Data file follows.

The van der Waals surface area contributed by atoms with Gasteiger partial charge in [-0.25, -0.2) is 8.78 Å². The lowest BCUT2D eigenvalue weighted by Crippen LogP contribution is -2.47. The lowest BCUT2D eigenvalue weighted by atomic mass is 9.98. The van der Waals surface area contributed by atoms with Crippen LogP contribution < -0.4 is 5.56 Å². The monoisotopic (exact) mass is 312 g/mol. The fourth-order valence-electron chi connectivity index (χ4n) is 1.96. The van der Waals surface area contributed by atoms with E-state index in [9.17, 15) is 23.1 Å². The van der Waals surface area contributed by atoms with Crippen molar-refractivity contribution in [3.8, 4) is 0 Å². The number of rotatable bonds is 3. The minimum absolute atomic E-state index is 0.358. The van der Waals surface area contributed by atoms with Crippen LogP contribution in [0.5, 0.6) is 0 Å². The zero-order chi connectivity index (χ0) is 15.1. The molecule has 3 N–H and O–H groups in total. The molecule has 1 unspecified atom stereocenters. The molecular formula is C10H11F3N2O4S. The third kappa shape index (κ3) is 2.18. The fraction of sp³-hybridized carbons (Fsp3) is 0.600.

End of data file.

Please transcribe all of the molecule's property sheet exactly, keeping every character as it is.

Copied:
The van der Waals surface area contributed by atoms with Gasteiger partial charge in [-0.25, -0.2) is 8.78 Å². The lowest BCUT2D eigenvalue weighted by Crippen LogP contribution is -2.47. The lowest BCUT2D eigenvalue weighted by atomic mass is 9.98. The van der Waals surface area contributed by atoms with Crippen LogP contribution < -0.4 is 5.56 Å². The monoisotopic (exact) mass is 312 g/mol. The fourth-order valence-electron chi connectivity index (χ4n) is 1.96. The van der Waals surface area contributed by atoms with E-state index in [9.17, 15) is 23.1 Å². The van der Waals surface area contributed by atoms with Crippen molar-refractivity contribution in [3.8, 4) is 0 Å². The number of rotatable bonds is 3. The minimum absolute atomic E-state index is 0.358. The van der Waals surface area contributed by atoms with Crippen LogP contribution in [0.5, 0.6) is 0 Å². The zero-order chi connectivity index (χ0) is 15.1. The molecule has 3 N–H and O–H groups in total. The molecule has 1 unspecified atom stereocenters. The molecular formula is C10H11F3N2O4S. The third kappa shape index (κ3) is 2.18. The fraction of sp³-hybridized carbons (Fsp3) is 0.600.